1937, WPA Yelm Creek Project

200 Alaska Building
Seattle, Washington
­ ­The University of Washington has joined with the U. S. Army Engineers
Office, the Works Progress Administration and local county commissioners in
combating flood conditions throughout the state.
The Hydraulics Laboratory of the University will undertake a series of
studies made possible by a W.P.A. allotment of $8,784 to determine the influence of river channeling, problems of silting and erosion in streams, and tidal and current movements in harbors and streams. Models reproducing existing conditions, will be used as the basis of the experiments.
Workers supplied by the W.P.A. will be used only to assist in the
construction and operation of the models, according to Don G. Abel, WPA state
Administrator. The data for the design, as well as the design will be furnished by other agencies qualified to undertake such work.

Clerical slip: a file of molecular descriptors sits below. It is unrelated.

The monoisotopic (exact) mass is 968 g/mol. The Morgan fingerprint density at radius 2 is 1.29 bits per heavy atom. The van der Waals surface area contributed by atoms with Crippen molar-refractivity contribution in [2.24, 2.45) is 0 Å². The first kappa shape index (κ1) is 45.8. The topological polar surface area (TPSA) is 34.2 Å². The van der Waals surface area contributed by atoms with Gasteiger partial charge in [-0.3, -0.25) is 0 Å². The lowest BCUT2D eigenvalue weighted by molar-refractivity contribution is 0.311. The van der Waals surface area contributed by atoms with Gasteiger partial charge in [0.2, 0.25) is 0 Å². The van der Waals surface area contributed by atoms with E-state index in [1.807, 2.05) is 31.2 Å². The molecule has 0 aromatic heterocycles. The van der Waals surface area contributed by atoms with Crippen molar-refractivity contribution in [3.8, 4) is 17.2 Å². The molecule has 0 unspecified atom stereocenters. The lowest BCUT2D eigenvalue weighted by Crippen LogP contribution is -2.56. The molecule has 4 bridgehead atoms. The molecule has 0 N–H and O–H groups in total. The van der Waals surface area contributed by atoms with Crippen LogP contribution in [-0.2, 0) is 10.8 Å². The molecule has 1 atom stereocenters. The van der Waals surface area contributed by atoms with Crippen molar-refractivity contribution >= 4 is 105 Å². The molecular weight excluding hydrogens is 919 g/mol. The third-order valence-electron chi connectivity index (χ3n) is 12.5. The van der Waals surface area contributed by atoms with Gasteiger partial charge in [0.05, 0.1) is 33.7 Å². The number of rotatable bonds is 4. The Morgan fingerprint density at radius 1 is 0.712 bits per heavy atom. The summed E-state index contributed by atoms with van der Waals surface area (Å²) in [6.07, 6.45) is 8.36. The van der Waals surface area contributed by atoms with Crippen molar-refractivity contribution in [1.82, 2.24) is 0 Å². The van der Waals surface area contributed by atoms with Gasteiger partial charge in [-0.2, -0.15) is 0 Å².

­Of the $3,000,000 federal funds allotted for flood protection measures
in the Western Washington U.S. Flood Control District during the 1937-38 fiscal year, $2,100,000 has been expended, leaving approximately $900,000 available for the remaining period. according to data released by the U. S. Army Engineers Office.
During the more than two years operation of flood control projects in
this district, 15 projects have been completed and g are now in operation. In
King County, Skokomish, Cedar, Green and the Lower Carbon river projects have been completed; Puyallup and Carbon river projects in Pierce County; Skokomish River operations in Snohomish County; Des Chutes, Yelm, the Upper Chehalis and Skookumchuck river projects in Thurston County; ­inault River in Grays Harbor County; Skokomish, Coffee and Goldsborough Rivers in Mason County; Jimmy Come-Lately River project in Clallam County.
­More than 630 river workers, supplied by the WPA, are employed on flood prevention programs operating on the Nooksack River in Whatcom County,
Skagit River in Skagit County, Stillaguamish and Pilchuck Rivers in Snohomish
County, Chehalis River in Grays Harbor County, Docewallips River in Jefferson
County and Snoqualmie River in King County.
­Seattle, Washington, October 28, 1937

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